Background

The Liverpool 5G Health and Social Care Testbed started in April 2018 as part of the DCMS 5G Testbeds and Trials Programme and the greater 5G strategy, and ran for 20 months.

The project, the first 5G supported health trial of its kind in Europe, was given £4.9 million to see if 5G technology provides measurable health and social care benefits in a digitally deprived neighbourhood. It is also part of the UK5G, national innovation network for the sector.

The project was delivered by the Liverpool 5G Consortium.

Aims – What we were trying to do

Throughout the project, the consortium tried to address the following question:

“Can 5G connectivity be sufficiently cheap and effective in health and social care provision that it will be cost effective to give free access to those unable to afford either phone or broadband access?”

We knew that to answer this question we needed a series of technological solutions that care services could easily adopt and use.

Throughout the project we also focused on:

Activities – What we did

Over 20 months we have mobilised 11 partners, over 15 subcontractors, social care providers, local citizens and wider stakeholders to take part in our project. We establish a working 5G mmWave network, which supported health and social care products for 179 people in the community. Our partners span the full range of private, public and third sectors.

The Liverpool 5G Health and Social Testbed harnessed opportunities created by 5G mmWave technology and used them to address challenges currently facing health and social care services. A private 5G mesh network supports telehealth services in the Kensington area of Liverpool.

We combined Blu Wireless’ British mmWave technology with WiFi and LoRaWAN connected to Local Authority backhaul, an independent data-centre hosting application, and internet carrier peering. To tackle the challenging and conventionally expensive ‘last-mile’ access problem, we have built a network using 220 mmWave nodes and established network planning methodologies based on lessons learned whilst deploying the testbed. We now have the largest mmWave mesh network in the UK.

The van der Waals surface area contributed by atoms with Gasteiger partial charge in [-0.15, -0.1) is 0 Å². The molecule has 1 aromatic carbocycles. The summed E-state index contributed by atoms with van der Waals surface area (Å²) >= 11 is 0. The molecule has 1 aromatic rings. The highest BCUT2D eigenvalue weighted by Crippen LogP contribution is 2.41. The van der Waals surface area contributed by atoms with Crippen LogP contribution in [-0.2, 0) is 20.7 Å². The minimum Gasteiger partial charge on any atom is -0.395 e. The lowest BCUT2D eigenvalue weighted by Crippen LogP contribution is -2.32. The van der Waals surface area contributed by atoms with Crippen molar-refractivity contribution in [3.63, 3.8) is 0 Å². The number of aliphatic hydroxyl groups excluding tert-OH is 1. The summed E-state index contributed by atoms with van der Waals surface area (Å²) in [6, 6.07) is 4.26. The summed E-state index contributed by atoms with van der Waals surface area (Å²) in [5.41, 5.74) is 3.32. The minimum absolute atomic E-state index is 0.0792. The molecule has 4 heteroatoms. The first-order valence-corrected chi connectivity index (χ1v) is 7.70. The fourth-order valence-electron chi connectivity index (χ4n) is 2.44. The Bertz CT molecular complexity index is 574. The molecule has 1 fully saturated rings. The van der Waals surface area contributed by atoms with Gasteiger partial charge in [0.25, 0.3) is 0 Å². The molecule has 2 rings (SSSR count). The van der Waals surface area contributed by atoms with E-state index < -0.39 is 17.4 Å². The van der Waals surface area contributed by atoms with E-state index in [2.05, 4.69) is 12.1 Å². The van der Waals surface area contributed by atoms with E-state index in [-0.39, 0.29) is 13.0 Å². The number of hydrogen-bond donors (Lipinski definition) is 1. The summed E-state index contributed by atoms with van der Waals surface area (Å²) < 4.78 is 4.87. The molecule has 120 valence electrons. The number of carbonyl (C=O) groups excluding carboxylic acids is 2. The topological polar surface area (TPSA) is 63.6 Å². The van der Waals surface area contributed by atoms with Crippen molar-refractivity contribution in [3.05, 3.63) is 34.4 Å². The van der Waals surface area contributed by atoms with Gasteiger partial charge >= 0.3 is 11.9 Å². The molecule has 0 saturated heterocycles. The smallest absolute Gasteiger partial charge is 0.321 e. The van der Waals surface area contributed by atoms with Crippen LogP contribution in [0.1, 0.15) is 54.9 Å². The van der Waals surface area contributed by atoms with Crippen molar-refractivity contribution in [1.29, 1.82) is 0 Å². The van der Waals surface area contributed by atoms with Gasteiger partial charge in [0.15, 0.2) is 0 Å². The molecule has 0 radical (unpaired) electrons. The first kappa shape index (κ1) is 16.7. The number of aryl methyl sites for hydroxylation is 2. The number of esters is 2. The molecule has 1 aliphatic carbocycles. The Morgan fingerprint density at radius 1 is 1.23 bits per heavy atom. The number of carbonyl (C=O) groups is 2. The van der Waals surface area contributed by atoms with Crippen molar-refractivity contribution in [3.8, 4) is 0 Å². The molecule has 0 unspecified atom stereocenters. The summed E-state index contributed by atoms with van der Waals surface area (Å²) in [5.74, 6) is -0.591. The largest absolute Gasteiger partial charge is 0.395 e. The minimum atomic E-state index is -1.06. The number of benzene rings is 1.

During the latter part of the project we provided gigabit wireless links to two community buildings: a local care home and a community learning centre. We deployed a significant number of IoT devices in the community.

There are two strands to our project. The technical challenge of installing and proving the feasibility of the new mmWave mesh network technology, and the complex challenge of introducing new and emerging technologies to existing health and care services and ensuring people see improved health outcomes.

The project has been managed by the eHealth Cluster, who have also carried out benefits realisation activity  – gathering and evaluating data from each organisations to measure the impact of the trials. This work is vital as it helps establish how health services will adopt technology in the future. It also enables SMEs to demonstrate the impact of their products.

Throughout the project our partners have played an active role in ensuring key local and national groups, businesses and communities are informed about the work we’re doing and the potential benefits of 5G technology. We have attended conferences, debates and events nationally and internationally and regularly provide interviews, quotes and updates to relevant press and media.

Liverpool 5G is an ongoing part of the conversation about 5G/ emerging technologies and the positive impact they can have on health and social care services. We have overcome significant challenges when integrating our products into existing live services and recognise these challenges as the start of a significant change management process to integrate technology into the way care services are delivered.  The procedural and technical challenges we have overcome throughout the project are an essential part this transformational process.

Creating the 5G mesh network

The wireless 5G network was designed and installed over the course of the project, with input from several partners:

Supporting Health and Social Care services

Volunteers were identified by the eHealth Cluster and Liverpool City Council (home care providers and care homes) to trial the technology. Protocols were developed for engaging with users safely.   

11 new technologies were supported by 5G technology:

5G technology was chosen to support these health technologies because it is faster, more reliable and can transfer more data than existing options. It is the perfect technology for supporting Internet of Things (IoT) health and social care devices that people rely on to stay well at home.

Achievements

Over the last 20 months the Liverpool 5G Testbed has:

Key Impacts

We have shown how 5G can effectively support new and existing technologies, enabling the use of innovative health and social care applications in the field more cost-effectively.

Analysis of the benefits and impact of the devices during the project trial showed that using 5G supported health technologies can:

Learning from the project

People taking part in 5G enabled health projects can see improved health outcomes but the following challenges need addressing:

For permanent change to take place, all stakeholders need to be involved:

Addressing the technical and logistical challenge of planning, producing and installing the Mesh Network:

 You are more likely to be successful if you:

Please read the full report on the Liverpool 5G Health and Social Care Testbed and Trial